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NTSB's Investigation Sheds Light on Southwest’s Boeing 737 Fatal Engine Failure

Posted on in Aviation Litigation

Chicago aviation accident attorney engine failureBy Timothy Tomasik

New facts emerged in Wednesday’s hearing about the fatal aviation accident on a Southwest flight in which one passenger was killed after engine debris shattered the window she was nearly sucked through. The National Transportation Safety Board (NTSB) released new testimony saying passengers rushed to pull Jennifer Riordan back into the airplane after seeing her head, torso, and arm hanging out of the broken window. Flight attendant Rachel Fernheimer recalled that Jennifer’s seat belt was still fastened as one passenger reached outside of the airplane and grabbed her shoulders to pull her body back in.  

Pilots emergently landed the Boeing 737 in Philadelphia after learning that passengers were injured. Eight passengers suffered injuries, and Jennifer Riordan died tragically. This was the first death on a U.S. airline flight since 2009. 

The NTSB focused its nearly six-hour hearing on the cause of the Boeing 737’s engine blow up that spewed shrapnel, shattered the aircraft’s window, and caused rapid depressurization. The panel questioned officials from Boeing, Southwest Airlines, and airline part makers on the design and inspection of fan blades on the engine made by CFM International, a joint venture of General Electric and France's Safran S.A.  

Mark Habedank, with fan blade maker CFM, said that an examination of the broken blade revealed a 1/16-inch crack that likely existed during the blades’ last inspection in 2012. However, the investigators' untimely discovery came after the blade broke off at 30,000 feet. The NTSB panel also learned that coating condition, lubrication, and the length of operating time contributed to the fan blade’s failure. Representatives from CFM recommended the use of more sophisticated tests using ultrasound or electrical currents and frequent inspections and lubrication of the blades.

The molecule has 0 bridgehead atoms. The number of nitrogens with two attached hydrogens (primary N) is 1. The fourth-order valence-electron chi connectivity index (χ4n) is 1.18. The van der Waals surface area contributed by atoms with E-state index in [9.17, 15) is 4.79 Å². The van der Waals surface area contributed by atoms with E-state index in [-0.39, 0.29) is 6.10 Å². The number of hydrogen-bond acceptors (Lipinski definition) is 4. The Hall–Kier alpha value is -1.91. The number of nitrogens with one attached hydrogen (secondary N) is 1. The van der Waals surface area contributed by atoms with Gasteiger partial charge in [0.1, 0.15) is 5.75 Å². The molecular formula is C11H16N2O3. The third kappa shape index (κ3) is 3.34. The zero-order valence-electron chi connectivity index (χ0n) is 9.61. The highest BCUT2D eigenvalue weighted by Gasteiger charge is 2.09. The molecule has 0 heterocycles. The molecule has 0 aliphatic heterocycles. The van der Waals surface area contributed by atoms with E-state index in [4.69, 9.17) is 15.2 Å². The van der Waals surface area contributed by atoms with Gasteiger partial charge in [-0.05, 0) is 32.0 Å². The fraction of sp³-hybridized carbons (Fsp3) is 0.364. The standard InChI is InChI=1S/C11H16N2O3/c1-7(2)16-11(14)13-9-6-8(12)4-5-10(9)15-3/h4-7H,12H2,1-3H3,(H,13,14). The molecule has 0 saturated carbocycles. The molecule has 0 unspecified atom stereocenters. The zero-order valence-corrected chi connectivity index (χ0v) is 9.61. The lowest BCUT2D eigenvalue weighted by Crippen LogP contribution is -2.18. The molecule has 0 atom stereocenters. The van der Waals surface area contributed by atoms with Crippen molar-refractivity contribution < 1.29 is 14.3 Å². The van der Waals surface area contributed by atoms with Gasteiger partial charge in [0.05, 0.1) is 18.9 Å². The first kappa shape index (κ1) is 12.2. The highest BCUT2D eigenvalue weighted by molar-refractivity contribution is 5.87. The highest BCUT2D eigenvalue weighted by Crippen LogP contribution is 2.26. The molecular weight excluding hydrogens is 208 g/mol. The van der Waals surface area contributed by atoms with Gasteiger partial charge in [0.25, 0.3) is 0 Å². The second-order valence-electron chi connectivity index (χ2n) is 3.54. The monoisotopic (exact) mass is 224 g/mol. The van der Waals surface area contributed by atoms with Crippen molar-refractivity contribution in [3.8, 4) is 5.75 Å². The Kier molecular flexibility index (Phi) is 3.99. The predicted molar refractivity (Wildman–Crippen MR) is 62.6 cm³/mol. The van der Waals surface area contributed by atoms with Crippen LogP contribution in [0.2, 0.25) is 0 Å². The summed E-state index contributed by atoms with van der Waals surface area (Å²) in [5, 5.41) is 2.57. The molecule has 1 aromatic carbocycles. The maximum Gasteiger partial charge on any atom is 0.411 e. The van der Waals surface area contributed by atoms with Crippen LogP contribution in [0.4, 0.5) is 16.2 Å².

This disaster comes only two years after a similar fan-blade incident in a Southwest jet engine that broke up over Florida. “We determined early that we would require some corrective action in that it was an unsafe condition,” Federal Aviation Administration expert on engines, Christopher Spinney, testified during Wednesday’s hearing, “but we also determined we had some time.”  

In the wake of this most recent catastrophe, airline inspections have discovered eight other fan blades on similar CFM engines that also had cracks. CFM and FAA officials are now considering whether blades should be replaced periodically even if they do not show wear. The investigation continues as the NTSB determines a probable cause for the accident.  

If you have been injured in an aircraft, or if someone you know lost a life due to airline negligence, it is critical to work with trustworthy legal representation to thoroughly investigate the accident. TKK understands complex aviation regulations, and our experienced litigation team will prove liability. Our lawyers are experienced Chicago aviation attorneys and have won cases nationwide.  For more information, call us at 312-605-8800 or contact us online for a free consultation.

 

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